Year 7 Common Task: Average Student
Mathematical Issues: Awareness of designing questionnaires
to; avoid bias, ease data collection, get the information you want
- use of categories.
Presenting data in a meaningful way, interpreting others' graphs.
Ways of averaging data.
Issues of sampling.
Ethics of data collection e.g. sensitive issues, confidentiality.
What follows is a suggestion for a sequence of
lessons, taken from my experiences over the last two years.
~ Imagine we had to bury a time capsule, for people in the future
to find, which contained information about what year 7 students
were like at Kingsfield School in 2002. How can we find things out
about what a typical year 7 student is like in 2002, what information
might people in the future want to know about us and what we were
'We could do a questionnaire' [someone has always
suggested this, but if they didn't I would say that's what we are
~ So, what questions would you want to ask, what
questions would help us find out what year 7 students are really
[Write a few student suggestions on the board.]
~ Okay, we've got some great ideas there. What
I want you to do now is to write down six questions in your book.
You are then going to get ten people in the class to answer them.
I need to see the six questions you have written before you ask
anyone. You could choose some of the ones on the board, but try
others as well. I will give you 20 minutes to do that, and we will
then discuss what people have found out.
[I suggest you don't mention any issues of wordings
of questions, or ways of collecting data, since these will come
out of the discussion after they have had a go.]
[After 20 minutes …]
~ You have all had a go at getting people to answer
your questions. Did anyone have any problems with the questions
they asked, was anything difficult?
[Typically, some of these issues arise; (a) answers
people gave were too long, (b) issues of who decided e.g. what hair
colour you are, the questioner or the person questioned (in real
questionnaires it is always the person questioned who chooses what
category they are in), (c) people weren't being honest about their
answers, (d) some questions were too personal and shouldn't be asked,
(e) there was too big a variety of answers that people gave to be
able to say what was most common. An issue you might want to raise
is one of bias - e.g. Do you think school uniform should be abolished?
(Y/N) is much more likely to get a positive answer than: What are
your views on school uniform? (It should change colour / It should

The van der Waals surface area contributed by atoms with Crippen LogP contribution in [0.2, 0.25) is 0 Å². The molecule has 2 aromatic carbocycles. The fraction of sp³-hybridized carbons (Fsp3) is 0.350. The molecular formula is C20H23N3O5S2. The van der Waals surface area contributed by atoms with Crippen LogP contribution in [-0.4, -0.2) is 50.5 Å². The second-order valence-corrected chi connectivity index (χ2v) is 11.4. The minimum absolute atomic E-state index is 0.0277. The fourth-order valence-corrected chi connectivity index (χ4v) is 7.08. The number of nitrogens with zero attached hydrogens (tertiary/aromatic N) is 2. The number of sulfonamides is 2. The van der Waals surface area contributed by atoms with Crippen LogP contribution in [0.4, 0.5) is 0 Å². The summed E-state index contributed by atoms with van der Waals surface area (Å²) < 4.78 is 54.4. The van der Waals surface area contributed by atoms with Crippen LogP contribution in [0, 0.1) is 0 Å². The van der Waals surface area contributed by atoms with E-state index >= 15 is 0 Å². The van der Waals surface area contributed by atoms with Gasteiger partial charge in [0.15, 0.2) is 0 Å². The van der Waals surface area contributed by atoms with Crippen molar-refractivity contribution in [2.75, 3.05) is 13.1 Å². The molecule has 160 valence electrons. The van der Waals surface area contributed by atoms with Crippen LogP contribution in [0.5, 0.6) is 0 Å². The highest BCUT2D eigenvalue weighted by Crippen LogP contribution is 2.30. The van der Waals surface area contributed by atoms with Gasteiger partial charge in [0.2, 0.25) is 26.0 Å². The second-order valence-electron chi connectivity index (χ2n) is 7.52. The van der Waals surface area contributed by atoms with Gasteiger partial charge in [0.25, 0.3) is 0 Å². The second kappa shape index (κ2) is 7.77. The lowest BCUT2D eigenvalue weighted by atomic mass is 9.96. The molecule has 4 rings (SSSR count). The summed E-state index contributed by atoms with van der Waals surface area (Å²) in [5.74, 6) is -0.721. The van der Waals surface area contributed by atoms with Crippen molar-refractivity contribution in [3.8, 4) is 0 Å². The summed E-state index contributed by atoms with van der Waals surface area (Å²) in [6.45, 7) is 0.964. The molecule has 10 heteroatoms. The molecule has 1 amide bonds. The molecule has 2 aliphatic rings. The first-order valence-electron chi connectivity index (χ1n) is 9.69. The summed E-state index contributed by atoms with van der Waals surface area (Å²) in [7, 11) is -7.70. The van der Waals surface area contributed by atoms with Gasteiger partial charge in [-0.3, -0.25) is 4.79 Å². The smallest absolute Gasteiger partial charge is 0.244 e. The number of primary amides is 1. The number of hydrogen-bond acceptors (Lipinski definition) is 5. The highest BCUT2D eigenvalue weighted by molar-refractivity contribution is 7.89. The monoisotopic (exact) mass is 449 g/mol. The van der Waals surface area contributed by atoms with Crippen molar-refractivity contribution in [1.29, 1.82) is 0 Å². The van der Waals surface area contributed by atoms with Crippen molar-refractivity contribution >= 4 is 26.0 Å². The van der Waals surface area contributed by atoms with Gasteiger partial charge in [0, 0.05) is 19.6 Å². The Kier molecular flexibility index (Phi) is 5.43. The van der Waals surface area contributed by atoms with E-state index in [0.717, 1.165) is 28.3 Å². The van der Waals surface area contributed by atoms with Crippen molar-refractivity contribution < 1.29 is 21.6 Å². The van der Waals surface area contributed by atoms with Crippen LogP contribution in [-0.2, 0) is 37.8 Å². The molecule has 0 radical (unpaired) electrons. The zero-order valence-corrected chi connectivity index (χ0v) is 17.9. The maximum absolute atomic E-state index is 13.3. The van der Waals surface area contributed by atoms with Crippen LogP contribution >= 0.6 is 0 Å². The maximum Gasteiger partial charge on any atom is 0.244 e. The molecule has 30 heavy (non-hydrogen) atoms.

stay the same / It shouldn't exist). Time could be spent creating
biased questions as a way of working on this issue - e.g. for homework.
The discussion can be turned to ways of avoiding
some of these problems e.g. take a question that someone asked and
decide on categories for their answers (including 'other'). If not
many problems are being raised, the question of whether anyone found
anything out about year 7 students in 2002 at Kingsfield may provoke
[Homework can be to write ten questions (including
categories, if that has been discussed) that they want to ask the
class, given the discussion about problems in collecting data.]
~ The task for the first part of this lesson is to agree on a list
of ten questions that everyone in this class will answer, so that
we can start trying to work on what a typical or average student
in year 7 is like.
[Go around the class writing up questions, discussing
whether any questions are too similar to ones already written, or
whether two can be merged. If the list gets over 10 (or whatever
number you choose) then the class can vote on which to keep in.
Make sure some of the questions have numerical answers. Again issues
of confidentiality, and not asking personal questions may arise.
Once the questions have been decided, the class
then need to agree on categories, where appropriate, it will help
if at least one numerical question does not have categories, to
force the need for the mean/median as a way of representing the
answers - this is a task that could first be done by pairs/groups
and then agreed by the class.
When the final questionnaire has been decided,
all students can answer the questions, writing their answers on
paper. Take these in when they have been completed.
Any spare time in this lesson could be spent by
students e.g. writing down predictions of what they think the average
student will be like.]
[Before this lesson, transfer the students' answers onto a single
sheet of paper e.g. in landscape, the questions can be across the
top and each student's entry (without names) in rows underneath.
Photocopy this sheet so that every student has one.]
~ On the sheet infront of you are the results
of the whole class' answers to the questions we asked. Spend a few
minutes looking at this data, what do you notice? Can you tell anything
about what year 7's are like? or what the typical or average year
7 is like?
[It may be that if the data is not very good,
e.g. the categories have resulted in lots of people answering 'other'
that the questions can be worked on again and re-done. Otherwise
issues about how to get an average value from a set of data will
Typically students will suggest mode as the way
of averaging the data. This is the only average useable with qualitative
data. If there is at least one column that contains non-categorised
numerical data, then the mode will probably not exist or at least
not be representative, some students will know about the mean and
median, which can be explained to all.
The task can then be for students to find average
values for each question. There is also the opportunity for students
to represent the data graphically. Other issues include: is there
one student who has all the average values? or comes closest? are
there any links between people's answers to the questions?]